Sunday, February 10, 2013

10/2/2013: EU Budget 'cut': neither reformist, nor significant enough

EU has agreed the next multi-annual framework for its budget. One of the best summaries I have read is here:

The framework covers 2014-2020 period.

The reduction of the EU Budget from from 1.12% of GNI to 1% of GNI, in my opinion, is in line with the overall fiscal tightening across the EU and is a good thing (note, obviously my analysis will be different from that of Bruegel - linked above). The reason why I perceive this to be a strength of the Budget is that I generally do not perceive EU expenditure as being more economically efficient or necessary than that by the Member States. The further you detach spending from the sources of revenues (and the EU Budget is as far detached as feasible to imagine), the more weakly is the expenditure anchored to the needs of the economy.

Net reduction - as measured by the payments, is from EUR988bn to EUR908.5bn - is a relatively marginal 8.05%, not exactly an earth-shattering level of fiscal crunching. Furthermore, much of planned payments allocated in the past have gone unspent, implying that the effective 'cut' is most likely going to turn out much shallower than 8.05% headline figure.

Crucially, I disagree with the implicit Brugel position (based on their criticism of the Budget's 'pro-growth' momentum) that the EU expenditure should be considered in the light of economic growth enhancement or economic contraction. The EU Budget allocations can and do set dangerous precedents of creating permanent interest groups reliant on EU funding for jobs and demand generation. One of the best examples are EU research and development subsidies. Since the EU budget is drawn out of the national resources, any 'stimulus' the EU Budget can create is at the very best a reallocation of similar stimuli from national economies. Synergies at the pan-European or cross-European investment levels (e.g. building common integrated infrastructure etc) enhance the EU Budget growth-support capacity, but bureaucratic duplication, and interest groups politics reduce it in return. With much of EU Budget going to 'soft' programmes, where (1) substitution effects relative to nationally-administered programmes are unclear, and (2) transfers are subject to EU-level political and bureaucratic objectives and constraints, it is hard to imagine the EU expenditure to be more 'stimulative' than a national expenditure.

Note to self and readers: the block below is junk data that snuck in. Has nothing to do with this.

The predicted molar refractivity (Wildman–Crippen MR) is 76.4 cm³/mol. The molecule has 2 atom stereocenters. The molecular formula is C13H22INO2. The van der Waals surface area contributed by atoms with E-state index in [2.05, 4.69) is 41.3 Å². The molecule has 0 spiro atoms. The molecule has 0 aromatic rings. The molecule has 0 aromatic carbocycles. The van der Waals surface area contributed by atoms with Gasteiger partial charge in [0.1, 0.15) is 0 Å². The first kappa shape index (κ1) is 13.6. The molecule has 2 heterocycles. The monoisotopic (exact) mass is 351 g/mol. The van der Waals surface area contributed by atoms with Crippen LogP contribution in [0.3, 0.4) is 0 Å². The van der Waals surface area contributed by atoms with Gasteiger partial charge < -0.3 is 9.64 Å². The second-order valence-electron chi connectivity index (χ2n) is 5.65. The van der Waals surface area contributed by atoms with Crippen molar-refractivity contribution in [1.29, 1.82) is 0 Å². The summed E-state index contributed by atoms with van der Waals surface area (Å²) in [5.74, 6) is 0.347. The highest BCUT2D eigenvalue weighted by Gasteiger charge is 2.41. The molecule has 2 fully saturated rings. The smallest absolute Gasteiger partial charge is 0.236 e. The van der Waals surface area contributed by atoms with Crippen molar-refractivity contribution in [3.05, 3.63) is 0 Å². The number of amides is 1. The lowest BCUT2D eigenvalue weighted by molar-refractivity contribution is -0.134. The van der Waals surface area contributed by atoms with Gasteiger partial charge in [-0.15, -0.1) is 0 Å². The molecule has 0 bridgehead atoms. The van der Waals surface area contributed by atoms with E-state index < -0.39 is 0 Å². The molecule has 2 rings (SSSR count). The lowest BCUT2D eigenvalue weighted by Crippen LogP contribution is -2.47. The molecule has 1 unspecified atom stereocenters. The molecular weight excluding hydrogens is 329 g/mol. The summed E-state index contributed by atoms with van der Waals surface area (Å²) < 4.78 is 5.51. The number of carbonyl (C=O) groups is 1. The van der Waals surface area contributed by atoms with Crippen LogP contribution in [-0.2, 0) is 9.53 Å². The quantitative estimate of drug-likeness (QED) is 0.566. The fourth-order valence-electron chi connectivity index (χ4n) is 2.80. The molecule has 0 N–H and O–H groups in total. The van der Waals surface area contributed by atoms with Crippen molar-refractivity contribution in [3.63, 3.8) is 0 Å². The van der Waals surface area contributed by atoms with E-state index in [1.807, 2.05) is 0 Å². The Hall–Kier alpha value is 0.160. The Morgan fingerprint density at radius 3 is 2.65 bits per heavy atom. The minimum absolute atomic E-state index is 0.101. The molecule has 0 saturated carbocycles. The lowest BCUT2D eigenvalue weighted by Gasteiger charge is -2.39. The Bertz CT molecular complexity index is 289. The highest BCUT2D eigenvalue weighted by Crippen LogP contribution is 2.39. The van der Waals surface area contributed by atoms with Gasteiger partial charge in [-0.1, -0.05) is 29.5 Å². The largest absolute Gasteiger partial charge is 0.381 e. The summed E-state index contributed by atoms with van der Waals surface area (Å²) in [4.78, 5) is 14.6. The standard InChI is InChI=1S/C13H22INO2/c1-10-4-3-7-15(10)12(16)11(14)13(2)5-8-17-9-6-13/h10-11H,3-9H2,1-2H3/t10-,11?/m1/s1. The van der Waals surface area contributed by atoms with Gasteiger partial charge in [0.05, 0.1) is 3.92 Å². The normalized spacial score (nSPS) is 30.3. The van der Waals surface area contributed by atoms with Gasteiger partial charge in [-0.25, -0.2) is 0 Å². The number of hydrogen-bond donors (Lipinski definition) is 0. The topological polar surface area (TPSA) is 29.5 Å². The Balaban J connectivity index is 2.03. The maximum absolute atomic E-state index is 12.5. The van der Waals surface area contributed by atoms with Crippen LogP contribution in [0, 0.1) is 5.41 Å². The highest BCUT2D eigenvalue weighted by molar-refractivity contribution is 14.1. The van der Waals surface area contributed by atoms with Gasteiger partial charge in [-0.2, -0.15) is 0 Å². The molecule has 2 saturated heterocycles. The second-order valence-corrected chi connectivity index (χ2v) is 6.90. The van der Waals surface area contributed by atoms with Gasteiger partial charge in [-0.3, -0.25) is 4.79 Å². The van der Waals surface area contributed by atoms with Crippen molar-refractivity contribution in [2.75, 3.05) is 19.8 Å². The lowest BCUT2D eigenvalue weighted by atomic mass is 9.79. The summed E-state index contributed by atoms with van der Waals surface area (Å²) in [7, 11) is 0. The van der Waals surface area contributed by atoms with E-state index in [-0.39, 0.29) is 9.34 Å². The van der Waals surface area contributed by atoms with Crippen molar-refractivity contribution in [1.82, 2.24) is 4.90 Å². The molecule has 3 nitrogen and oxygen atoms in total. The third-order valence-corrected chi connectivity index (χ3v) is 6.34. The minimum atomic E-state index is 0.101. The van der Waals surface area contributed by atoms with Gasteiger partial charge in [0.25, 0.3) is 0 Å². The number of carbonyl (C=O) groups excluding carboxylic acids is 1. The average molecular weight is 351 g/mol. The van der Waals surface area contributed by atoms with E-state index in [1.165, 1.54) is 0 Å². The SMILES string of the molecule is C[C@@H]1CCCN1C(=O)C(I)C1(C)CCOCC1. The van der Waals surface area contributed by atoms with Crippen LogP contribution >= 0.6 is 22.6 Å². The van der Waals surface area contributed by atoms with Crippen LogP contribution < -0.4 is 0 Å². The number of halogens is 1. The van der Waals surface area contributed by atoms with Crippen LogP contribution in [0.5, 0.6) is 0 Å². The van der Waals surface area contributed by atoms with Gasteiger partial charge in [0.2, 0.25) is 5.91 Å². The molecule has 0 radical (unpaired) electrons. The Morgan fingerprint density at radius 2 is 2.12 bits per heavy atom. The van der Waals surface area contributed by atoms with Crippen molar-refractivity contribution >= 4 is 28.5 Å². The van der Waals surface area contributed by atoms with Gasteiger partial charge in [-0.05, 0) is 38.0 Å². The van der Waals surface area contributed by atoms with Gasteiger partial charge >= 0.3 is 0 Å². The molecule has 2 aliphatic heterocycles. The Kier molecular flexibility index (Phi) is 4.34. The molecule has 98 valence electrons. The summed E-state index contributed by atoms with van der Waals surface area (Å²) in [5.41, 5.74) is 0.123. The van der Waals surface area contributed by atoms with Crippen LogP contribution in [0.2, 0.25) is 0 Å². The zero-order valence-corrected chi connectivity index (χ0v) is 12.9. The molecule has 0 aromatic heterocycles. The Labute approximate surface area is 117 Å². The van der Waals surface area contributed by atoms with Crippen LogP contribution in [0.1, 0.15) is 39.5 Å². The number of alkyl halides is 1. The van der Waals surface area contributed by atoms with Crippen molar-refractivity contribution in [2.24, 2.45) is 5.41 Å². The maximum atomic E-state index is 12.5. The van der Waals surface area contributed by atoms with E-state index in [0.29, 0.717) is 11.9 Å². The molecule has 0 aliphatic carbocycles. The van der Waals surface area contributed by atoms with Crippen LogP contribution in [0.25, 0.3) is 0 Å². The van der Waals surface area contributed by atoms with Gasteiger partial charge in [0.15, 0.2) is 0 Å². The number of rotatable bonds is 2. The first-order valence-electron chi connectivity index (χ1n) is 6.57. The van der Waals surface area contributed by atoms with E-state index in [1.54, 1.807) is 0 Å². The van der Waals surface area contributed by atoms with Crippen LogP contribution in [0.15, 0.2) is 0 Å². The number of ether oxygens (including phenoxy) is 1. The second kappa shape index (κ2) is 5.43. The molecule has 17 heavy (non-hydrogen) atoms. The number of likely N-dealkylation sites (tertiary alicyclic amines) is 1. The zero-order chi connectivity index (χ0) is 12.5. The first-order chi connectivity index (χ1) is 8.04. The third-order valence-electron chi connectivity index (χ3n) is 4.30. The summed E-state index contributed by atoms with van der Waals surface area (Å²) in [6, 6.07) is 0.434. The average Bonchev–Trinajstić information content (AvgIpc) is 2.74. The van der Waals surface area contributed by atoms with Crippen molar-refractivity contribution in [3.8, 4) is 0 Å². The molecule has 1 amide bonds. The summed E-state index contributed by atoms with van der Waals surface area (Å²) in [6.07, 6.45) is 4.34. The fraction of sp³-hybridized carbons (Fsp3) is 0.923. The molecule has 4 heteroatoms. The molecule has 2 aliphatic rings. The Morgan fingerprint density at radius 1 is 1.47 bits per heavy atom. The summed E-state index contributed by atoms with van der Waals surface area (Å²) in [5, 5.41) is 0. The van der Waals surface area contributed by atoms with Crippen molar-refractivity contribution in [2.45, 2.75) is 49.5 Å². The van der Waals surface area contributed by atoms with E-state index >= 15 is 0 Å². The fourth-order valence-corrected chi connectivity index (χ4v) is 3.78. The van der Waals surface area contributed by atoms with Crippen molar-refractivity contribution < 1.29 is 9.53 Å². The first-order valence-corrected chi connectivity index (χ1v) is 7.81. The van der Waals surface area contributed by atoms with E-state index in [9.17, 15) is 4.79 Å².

Furthermore, in the environment of continued debt consolidation and budgetary tightening policies at the national levels, it is hard to imagine that the EU spending priorities would see more efficient allocation of funds than tighter national priorities. In other words, one has to ask a simple question of whether funding another cross-border EU 'cohesion' project is the better use of increasingly scarce resources in the environment where both countries involved are cutting back hospitals and schools.

As Bruegel correctly points out, there are no reforms undertaken in the Budget. My concern here, however, is more on the expenditure side, while Bruegel concern is focused on revenue side. I simply do not see the EU Commission to currently have either democratic or fiscal capacity to begin collecting direct taxes of any variety. Proposed move of the Commission into indirect taxation (e.g. FTT etc) is likely to cement further the democratic deficit in the EU by providing EU Commission with all the trappings of sovereign power and requiring no direct accountability usually associated with direct taxation.
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